• Know when to "blow out" the flame. You know it is time to put the candle out when the melt pool has reached 1/2 in deep. IF you allow the melt pool to go any deeper than 1/2 inch deep, this can cause it to super heat the wax and can cause a flash fire from the scent oils reaching their "flash point" Stay on the safe side and snuff it at no more than 1/2 in deep.
  • Keep your candle wax clear of "junk" referring to burnt pieces of wick or anything else that may have fallen into the wax. Doing so may prevent a flash fire once the wax has heated to a liquid pool.
  • Allow candle to cool to a hardened wax before relighting again.
I hope these tips have been helpful to you. By following these tips you will extend the life of your candle and in a safe manner, while getting the maximum burn time your candle may have. Take care when burning any candles!

~ Mary

These tips are those that I strongly suggest to all my customers. If you have other tips on candle burning that you would like to share please feel free to leave them in the comments. Have a great day!

March 7, 2010

Spring Has Sprung.............

The last few days have really brought on the Spring feeling here at home!
Today has been a GLORIOUS day! The sun is shining, a nice gentle breeze flowing, and I hear the birds chirping!

I got up this morning, and as I was drinking my coffee, I contemplated what I was going to do with my day. On days like this, there are so many things I want to do, as I am sure this is true with many others. I decided that I was going to use the wonderful gift of "energy" the day had brought, to really get some things done around the house, that I just kept putting off. The first thing I did was open all the windows, this house needed some major airing out after being shut up for so long.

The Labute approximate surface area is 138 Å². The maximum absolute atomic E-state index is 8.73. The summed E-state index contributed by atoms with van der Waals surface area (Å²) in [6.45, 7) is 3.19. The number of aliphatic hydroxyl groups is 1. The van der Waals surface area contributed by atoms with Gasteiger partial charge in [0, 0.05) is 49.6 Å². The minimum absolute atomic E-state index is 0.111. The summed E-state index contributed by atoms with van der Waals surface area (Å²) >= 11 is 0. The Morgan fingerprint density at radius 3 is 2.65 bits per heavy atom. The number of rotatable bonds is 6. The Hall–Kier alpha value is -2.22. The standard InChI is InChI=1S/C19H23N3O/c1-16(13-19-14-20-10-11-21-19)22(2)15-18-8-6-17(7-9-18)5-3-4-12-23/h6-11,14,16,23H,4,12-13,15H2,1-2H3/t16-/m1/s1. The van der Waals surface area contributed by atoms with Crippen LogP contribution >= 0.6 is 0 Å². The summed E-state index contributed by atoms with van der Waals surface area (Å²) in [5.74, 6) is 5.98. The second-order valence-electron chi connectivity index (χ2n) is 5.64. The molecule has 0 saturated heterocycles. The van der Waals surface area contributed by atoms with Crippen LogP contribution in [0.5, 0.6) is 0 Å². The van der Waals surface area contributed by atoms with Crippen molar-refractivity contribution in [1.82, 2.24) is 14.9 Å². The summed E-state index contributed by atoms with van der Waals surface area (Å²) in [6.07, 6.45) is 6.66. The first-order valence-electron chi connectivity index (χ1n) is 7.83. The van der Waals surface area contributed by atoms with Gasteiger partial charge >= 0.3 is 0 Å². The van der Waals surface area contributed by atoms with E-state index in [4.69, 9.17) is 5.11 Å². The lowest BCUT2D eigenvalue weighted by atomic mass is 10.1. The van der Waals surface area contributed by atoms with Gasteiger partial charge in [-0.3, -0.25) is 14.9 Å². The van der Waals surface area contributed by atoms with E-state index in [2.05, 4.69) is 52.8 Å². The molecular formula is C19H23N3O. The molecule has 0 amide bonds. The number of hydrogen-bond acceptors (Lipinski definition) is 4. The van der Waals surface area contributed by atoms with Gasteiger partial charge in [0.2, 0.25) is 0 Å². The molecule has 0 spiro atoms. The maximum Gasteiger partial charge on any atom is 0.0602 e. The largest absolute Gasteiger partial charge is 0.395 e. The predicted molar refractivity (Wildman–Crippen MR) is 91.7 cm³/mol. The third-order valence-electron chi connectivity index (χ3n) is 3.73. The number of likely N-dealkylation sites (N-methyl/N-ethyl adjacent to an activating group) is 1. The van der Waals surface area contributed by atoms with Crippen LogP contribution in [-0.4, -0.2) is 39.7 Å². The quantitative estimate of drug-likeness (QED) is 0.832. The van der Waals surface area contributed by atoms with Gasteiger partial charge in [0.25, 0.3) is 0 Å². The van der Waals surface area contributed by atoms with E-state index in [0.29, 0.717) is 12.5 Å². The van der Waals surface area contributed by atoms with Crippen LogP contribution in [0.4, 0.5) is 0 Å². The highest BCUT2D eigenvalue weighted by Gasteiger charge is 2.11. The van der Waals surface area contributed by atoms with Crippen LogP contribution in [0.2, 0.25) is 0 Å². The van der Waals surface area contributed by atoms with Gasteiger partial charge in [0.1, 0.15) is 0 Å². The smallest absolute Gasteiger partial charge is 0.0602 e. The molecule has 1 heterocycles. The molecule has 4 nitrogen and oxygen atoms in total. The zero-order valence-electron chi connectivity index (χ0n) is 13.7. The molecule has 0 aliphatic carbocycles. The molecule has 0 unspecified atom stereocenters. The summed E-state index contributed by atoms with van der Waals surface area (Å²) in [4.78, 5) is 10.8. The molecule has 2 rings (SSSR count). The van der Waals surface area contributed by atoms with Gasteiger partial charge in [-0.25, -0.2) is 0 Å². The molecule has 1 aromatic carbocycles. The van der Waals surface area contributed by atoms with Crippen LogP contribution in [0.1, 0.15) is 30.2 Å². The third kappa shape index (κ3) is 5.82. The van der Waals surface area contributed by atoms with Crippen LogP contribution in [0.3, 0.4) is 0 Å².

By noon I had gotten so much more done than I would ever normally do. For a scant moment I thought of sitting down to take a break and just relax. STOP!!! NO! I caught myself right on the brink of that! I wasn't about to waste even a drop of the energy I was getting from this beautiful early spring day! So, I plugged in a bit more elbow grease and got to work.

There is a sense of pride in accomplishing even the small things. I felt a bit more rejuvenated after completing the handful of things I had on todays "To Do" list. I have a bit more motivation to keep the "energy" flowing and do the extra things not on that list. Its a wonderful feeling that Spring brings to us. Its like we come out of hibernation and Spring has pushed the dull winter leftovers out of the way and brought in the fresh, clean, and wonderful things, for our enjoyment, that only mother nature can provide!

I give my thanks for allowing me to share with you, how my day had put a "spring" in my step and an overall positive feeling in my heart, of what is just ahead! I challenge you to find your "spring" moment and use that energy to fuel your motivation to accomplish things that you didn't think you could do! I would love to hear your stories, please feel free to leave a comment below, I would love to experience your "spring" moment as well!

Reward yourself today and experience something that Satisfies Your Senses!

~ Mary